Irmengards brother Louis died in 1346, during a pilgrimage to the Holy Land. He had bequeathed the gift of a beautiful cross to the Liebenau monastery. According to the inscription, the cross had been commissioned by Irmengard's father, Count Louis VI of Oettingen.[10] The cross came to Freiburg im Breisgau in a roundabout way and is now among the special treasures of the local Augustiner Museum.[11]

King Rupert grew up with his grandmother Irmengard of Oettingen at Liebenau monastery

Irmengard's daughter-in-law Beatrice of Aragon-Sicily would occasionally visit her mother-in-law. The Dominican chronicler Johannes Meyer (1422-1482)[12] reports that during one of these visits, Beatrice gave birth to Rupert,[13] who would be raised by Irmengard in Liebenau until age 7. Rupert would later become King of the Germans.

Margaret of the Palatinate, a disabled daughter of Elector Palatine Louis III, lived in the monastery as a lay sister from c. 1445. She was reported as having been very pious. She died on 24 November 1466.[14] Her cousins Barbara[15] (1439-1482) and Dorothea[16] (1444-1486), daughters of Otto I, Count Palatine of Mosbach, were also nuns at Liebenau. Dorothea even served as prioress of the monastery.

The Liebenau monastery enjoyed the very special favour and affection of the Palatinate ruling family, because Irmengard and her princely relatives had resided there. This led many noble women and daughters of high-ranking citizens to become nuns at Liebenau. Among them was Irmengard of Nassau, née Princess of Hohenlohe-Weikersheim. She was a maternal cousin of Irmengard of Oettingen and the widow of Gerlach I, Count of Nassau, who had been a cousin of the late Count Palatine Adolph. Irmengard of Nassau died at Liebenau in January 1371, in the odor of sanctity as the Historical Society for Hesse puts it.[17]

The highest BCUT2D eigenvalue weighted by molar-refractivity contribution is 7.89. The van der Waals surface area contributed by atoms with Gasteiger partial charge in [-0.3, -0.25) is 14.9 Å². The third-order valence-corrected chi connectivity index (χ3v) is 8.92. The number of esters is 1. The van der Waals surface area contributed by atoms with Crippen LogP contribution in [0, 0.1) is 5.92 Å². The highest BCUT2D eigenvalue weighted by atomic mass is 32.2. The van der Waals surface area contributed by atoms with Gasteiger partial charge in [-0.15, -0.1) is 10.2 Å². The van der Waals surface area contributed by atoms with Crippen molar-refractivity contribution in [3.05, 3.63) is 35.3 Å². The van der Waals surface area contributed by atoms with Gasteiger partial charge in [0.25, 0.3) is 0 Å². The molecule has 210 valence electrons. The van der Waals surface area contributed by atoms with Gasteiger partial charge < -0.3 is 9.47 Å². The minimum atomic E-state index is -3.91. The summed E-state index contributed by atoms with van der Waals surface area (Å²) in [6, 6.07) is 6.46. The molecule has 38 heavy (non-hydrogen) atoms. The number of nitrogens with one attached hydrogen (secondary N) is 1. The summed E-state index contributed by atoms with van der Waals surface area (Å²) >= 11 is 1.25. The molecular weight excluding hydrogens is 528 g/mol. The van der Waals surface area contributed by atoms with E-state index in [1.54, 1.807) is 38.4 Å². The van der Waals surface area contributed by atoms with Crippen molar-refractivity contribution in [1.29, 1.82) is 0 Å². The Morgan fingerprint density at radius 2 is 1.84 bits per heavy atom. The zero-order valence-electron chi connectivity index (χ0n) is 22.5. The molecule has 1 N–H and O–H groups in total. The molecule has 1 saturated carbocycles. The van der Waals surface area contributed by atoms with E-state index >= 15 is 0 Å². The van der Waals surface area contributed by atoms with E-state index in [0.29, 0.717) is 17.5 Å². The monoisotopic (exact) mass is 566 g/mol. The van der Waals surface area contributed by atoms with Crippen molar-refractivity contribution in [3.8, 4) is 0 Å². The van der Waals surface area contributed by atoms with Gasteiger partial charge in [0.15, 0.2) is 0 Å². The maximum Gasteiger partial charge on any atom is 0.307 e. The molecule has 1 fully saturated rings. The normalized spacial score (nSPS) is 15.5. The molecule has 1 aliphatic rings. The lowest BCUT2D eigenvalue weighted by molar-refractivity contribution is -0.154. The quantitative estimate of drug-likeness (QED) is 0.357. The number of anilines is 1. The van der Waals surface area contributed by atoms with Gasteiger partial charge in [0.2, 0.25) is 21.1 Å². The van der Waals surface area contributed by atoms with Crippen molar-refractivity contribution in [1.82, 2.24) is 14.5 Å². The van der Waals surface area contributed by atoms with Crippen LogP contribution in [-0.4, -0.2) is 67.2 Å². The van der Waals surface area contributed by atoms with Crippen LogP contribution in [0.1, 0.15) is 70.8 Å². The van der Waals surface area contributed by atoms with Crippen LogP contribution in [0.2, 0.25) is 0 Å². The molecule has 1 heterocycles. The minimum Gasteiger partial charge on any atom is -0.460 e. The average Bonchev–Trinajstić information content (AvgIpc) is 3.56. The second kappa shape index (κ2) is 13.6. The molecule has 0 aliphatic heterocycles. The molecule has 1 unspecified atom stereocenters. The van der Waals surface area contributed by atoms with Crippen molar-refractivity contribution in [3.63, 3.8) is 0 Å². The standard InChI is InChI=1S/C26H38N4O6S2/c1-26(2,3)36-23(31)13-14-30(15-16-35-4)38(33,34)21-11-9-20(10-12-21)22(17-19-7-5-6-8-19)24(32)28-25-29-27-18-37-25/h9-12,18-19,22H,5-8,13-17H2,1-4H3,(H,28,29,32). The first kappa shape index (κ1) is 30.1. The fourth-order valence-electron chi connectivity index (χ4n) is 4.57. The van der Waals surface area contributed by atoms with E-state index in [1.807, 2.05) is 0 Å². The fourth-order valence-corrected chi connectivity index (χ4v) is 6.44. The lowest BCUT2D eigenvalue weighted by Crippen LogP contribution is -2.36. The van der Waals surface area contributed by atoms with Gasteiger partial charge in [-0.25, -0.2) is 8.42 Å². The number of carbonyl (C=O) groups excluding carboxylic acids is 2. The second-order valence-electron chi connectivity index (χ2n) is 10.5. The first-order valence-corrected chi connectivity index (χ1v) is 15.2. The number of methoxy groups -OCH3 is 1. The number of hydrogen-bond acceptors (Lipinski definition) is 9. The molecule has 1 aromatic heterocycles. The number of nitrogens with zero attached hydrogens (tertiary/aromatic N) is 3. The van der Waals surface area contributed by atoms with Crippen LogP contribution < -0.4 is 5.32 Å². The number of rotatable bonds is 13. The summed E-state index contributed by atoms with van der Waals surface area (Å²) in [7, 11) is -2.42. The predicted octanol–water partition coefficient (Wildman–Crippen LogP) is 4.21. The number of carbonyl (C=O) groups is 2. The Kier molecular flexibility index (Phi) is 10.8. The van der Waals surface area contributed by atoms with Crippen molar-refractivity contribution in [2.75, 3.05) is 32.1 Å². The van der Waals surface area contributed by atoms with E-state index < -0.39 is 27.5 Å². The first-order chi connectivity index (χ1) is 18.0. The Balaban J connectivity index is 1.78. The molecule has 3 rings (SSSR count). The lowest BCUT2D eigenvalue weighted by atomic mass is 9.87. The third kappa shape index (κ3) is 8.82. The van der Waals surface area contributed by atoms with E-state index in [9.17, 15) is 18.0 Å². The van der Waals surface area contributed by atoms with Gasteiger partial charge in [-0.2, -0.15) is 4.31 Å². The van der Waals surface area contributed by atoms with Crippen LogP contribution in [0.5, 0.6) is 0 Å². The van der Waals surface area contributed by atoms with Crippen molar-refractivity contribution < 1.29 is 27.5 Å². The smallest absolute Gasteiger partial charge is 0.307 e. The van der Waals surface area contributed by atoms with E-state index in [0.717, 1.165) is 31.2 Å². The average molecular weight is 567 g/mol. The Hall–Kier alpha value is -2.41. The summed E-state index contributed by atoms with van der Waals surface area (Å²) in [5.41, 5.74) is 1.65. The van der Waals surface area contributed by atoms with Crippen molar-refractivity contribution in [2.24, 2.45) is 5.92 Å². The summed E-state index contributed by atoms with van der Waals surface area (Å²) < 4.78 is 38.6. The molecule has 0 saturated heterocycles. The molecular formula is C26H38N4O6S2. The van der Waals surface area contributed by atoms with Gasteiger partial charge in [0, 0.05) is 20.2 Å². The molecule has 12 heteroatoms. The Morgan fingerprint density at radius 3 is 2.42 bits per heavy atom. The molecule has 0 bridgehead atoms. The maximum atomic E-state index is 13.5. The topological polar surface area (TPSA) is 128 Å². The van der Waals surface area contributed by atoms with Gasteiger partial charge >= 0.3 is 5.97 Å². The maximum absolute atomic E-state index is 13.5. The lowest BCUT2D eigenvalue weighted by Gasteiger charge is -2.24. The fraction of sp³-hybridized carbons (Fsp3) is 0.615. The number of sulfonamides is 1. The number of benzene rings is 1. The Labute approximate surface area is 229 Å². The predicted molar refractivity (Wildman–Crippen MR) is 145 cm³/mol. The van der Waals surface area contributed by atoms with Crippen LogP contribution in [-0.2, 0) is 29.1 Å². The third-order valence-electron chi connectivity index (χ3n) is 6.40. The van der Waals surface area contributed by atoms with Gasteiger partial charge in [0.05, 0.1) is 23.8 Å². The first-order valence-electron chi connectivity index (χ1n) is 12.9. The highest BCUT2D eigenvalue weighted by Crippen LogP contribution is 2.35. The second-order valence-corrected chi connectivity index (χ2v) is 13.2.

Noble ladies who resided at Liebenau included:

In 1430, Elector Palatine Louis III asked the Dominican Petrus von Gengenbach to renew the monastic life at Liebenau. Petrus brought in nuns from Colmar and reinvigorated observance of Dominican monastic rules. Some noble nuns left the monastery, whereas others, mostly from the sphere of the Palatinate ruling family, entered the monastery. Petrus von Gengenbach died on 16 January 1452 and was buried at Liebenau.[20] Johann Friedrich Schannat reports that the inscription on his grave called him a Dominican from Augsburg and reformer of the Monastery.[21]


During the Reformation, Elector Palatine Frederick III made three attempts to dissolve the monastery between 1561 and 1563. However, the nuns continued to resist dissolution. As early as 1560, they had complained to the Emperor about Protestants interfering with their religious practices. The Emperor had sent the Elector a letter, instructing him to at least give a Catholic confessor free access to the monastery.

After the failed attempt to dissolve in 1561,[22] Elector Frederick III sent his officials to the monasteries of Himmelskron and Liebenau in May 1562. The officials were to explain the elector's gracious intentions to the nuns and to inform them that he, as their sovereign, fervently wished that they would "behave as obedient children and allow themselves to be educated about the pure divine message". They should refrain from singing Matins and other Latin hymns. The envoys did as they were ordered, however, the prioresses of both monasteries and their nuns remained steadfast. They met the envoys at the visitors' grid and left the meeting "with disgrace".[23]